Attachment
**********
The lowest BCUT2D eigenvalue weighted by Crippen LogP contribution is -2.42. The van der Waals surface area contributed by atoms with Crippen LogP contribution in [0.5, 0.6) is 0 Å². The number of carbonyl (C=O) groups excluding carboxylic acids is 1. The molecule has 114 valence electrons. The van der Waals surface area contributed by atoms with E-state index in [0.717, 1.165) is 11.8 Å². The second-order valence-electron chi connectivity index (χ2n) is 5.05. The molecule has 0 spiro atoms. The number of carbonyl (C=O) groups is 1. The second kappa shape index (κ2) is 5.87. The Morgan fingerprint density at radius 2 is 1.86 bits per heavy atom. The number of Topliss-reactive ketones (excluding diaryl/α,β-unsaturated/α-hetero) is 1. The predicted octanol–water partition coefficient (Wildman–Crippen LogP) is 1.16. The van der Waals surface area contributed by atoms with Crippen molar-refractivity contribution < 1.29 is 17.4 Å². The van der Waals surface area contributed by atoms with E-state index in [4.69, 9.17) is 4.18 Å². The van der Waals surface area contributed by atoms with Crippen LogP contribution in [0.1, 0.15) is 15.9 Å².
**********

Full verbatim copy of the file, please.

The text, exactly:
The lowest BCUT2D eigenvalue weighted by Crippen LogP contribution is -2.42. The van der Waals surface area contributed by atoms with Crippen LogP contribution in [0.5, 0.6) is 0 Å². The number of carbonyl (C=O) groups excluding carboxylic acids is 1. The molecule has 114 valence electrons. The van der Waals surface area contributed by atoms with E-state index in [0.717, 1.165) is 11.8 Å². The second-order valence-electron chi connectivity index (χ2n) is 5.05. The molecule has 0 spiro atoms. The number of carbonyl (C=O) groups is 1. The second kappa shape index (κ2) is 5.87. The Morgan fingerprint density at radius 2 is 1.86 bits per heavy atom. The number of Topliss-reactive ketones (excluding diaryl/α,β-unsaturated/α-hetero) is 1. The predicted octanol–water partition coefficient (Wildman–Crippen LogP) is 1.16. The van der Waals surface area contributed by atoms with Crippen molar-refractivity contribution < 1.29 is 17.4 Å². The van der Waals surface area contributed by atoms with E-state index in [4.69, 9.17) is 4.18 Å². The van der Waals surface area contributed by atoms with Crippen LogP contribution in [0.1, 0.15) is 15.9 Å².